Observing and Understanding the Ocean below Antarctic Sea Ice and Ice Shelves (OASIIS)


This Capability Working Group is now complete. 

The working group held a very successful workshop in 2017,  made a significant contribution to the community OceanObs paper Delivering Sustained, Coordinated, and Integrated Observations of the Southern Ocean for Global Impact, and in 2020 released a factsheet on ocean observations beneath ice.


Understanding the interactions between the Southern Ocean, atmosphere and cryosphere is fundamental to our understanding of global climate, biogeochemical cycles, biological productivity and sea-level rise. Despite this global imperative, the ocean beneath the Antarctic sea ice and ice shelves remains one of the least observed physical systems on the planet. This has limited our progress in understanding air-ice-ocean interactions and their sensitivity to climate change. The only way to fill this gap - the largest "blind spot" in the global ocean observing system - is an internationally coordinated, integrated and circumpolar under-ice observing system in the Southern Ocean.
A "truly global" ocean observing system must include observations of the ocean beneath Antarctic sea ice and ice shelves as these are of critical importance to understanding the impacts of climate change on society. For example, the greatest uncertainty in future sea-level rise is the contribution from the Greenland and Antarctic Ice Sheets. We now know that the fate of the Antarctic Ice Sheet is directly coupled to changes in the surrounding ocean. The Southern Ocean takes up vast amounts of anthropogenic heat and carbon dioxide, helping to slow the rate of climate change, but the future of the Southern Ocean sinks are uncertain. Changes in Southern Ocean sea ice, circulation and chemistry (e.g. acidification) will affect Southern Ocean ecosystems and fisheries and alter nutrient transports with impacts on global productivity. There is increasing demand for short-term ocean forecasts and seasonal predictions that depend on assimilation of observations from the high latitude oceans. Effective policy to mitigate and adapt to climate change requires knowledge of how the ocean-ice-atmosphere system will respond to a warming climate. Sustained observations of the Southern Ocean, including the ocean beneath sea-ice and ice shelves are critical to anticipate and respond effectively to these societal challenges.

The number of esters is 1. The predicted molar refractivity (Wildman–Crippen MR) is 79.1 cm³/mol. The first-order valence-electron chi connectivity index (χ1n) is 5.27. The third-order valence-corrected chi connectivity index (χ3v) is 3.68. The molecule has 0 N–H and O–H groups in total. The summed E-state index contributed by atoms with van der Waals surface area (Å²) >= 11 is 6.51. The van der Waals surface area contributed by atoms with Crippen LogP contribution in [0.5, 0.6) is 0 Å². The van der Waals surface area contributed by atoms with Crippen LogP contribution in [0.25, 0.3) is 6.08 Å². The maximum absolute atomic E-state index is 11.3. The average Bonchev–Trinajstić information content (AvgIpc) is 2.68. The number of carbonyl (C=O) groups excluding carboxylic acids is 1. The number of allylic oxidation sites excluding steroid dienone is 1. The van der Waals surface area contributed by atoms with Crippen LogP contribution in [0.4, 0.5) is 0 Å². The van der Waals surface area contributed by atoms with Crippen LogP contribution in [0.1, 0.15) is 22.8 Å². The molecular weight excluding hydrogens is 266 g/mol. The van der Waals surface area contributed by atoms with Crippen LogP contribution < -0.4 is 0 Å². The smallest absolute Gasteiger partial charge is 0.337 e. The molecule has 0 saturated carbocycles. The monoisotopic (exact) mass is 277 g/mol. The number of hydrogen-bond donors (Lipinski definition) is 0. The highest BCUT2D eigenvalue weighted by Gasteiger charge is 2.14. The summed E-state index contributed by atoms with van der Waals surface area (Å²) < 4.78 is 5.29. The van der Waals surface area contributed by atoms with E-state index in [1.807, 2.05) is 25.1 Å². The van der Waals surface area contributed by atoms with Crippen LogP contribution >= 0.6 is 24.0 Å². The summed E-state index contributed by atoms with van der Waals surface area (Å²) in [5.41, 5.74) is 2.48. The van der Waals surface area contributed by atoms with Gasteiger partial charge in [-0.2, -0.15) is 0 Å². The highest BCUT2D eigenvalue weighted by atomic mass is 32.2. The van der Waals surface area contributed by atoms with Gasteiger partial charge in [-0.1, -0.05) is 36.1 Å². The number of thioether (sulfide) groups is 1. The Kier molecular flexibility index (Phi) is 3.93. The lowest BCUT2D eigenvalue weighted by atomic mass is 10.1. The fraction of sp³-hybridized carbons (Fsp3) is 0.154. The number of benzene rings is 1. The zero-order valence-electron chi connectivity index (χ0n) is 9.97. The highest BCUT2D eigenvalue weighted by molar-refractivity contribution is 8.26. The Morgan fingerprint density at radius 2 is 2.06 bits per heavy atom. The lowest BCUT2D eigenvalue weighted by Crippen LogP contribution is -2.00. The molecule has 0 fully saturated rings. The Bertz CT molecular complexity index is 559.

OASIIS working group contributes to the SOOS Science Priority Theme 3, “the role of the ocean in the stability of the Antarctic Ice Sheet and its future contribution to sea-level rise” .  SOOS facilitated the development of this working group within Partnership for Observation of Global Oceans (POGO). The core goal of OASIIS is to develop a detailed implementation plan for an under-ice observing system, including definition of quantitative sampling requirements and identification of leaders (teams) to take implementation of key elements of the observing system forward. For detailed information on what this working group will do, download the POGO proposal here.  This working group was approved in 2016 and is proposed to finish in 2018.

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The goal of the working group is to develop a detailed implementation plan for an under-ice observing system, including definition of quantitative sampling requirements and identification of leaders (teams) to take implementation of key elements of the observing system forward. 
This working group will build on the success of the 2012 SOOS workshop that articulated the scientific rationale and justification for an under-ice observing system in the Southern Ocean in the report Seeing Below the Ice: A strategy for observing the ocean beneath Antarctic sea and ice shelves. This included a strawman proposal for an under-ice observing system but lacked a detailed implementation plan. The absence of a clearly articulated implementation plan, with quantitative design requirements, is stalling efforts to establish an internationally coordinated under-ice observing system.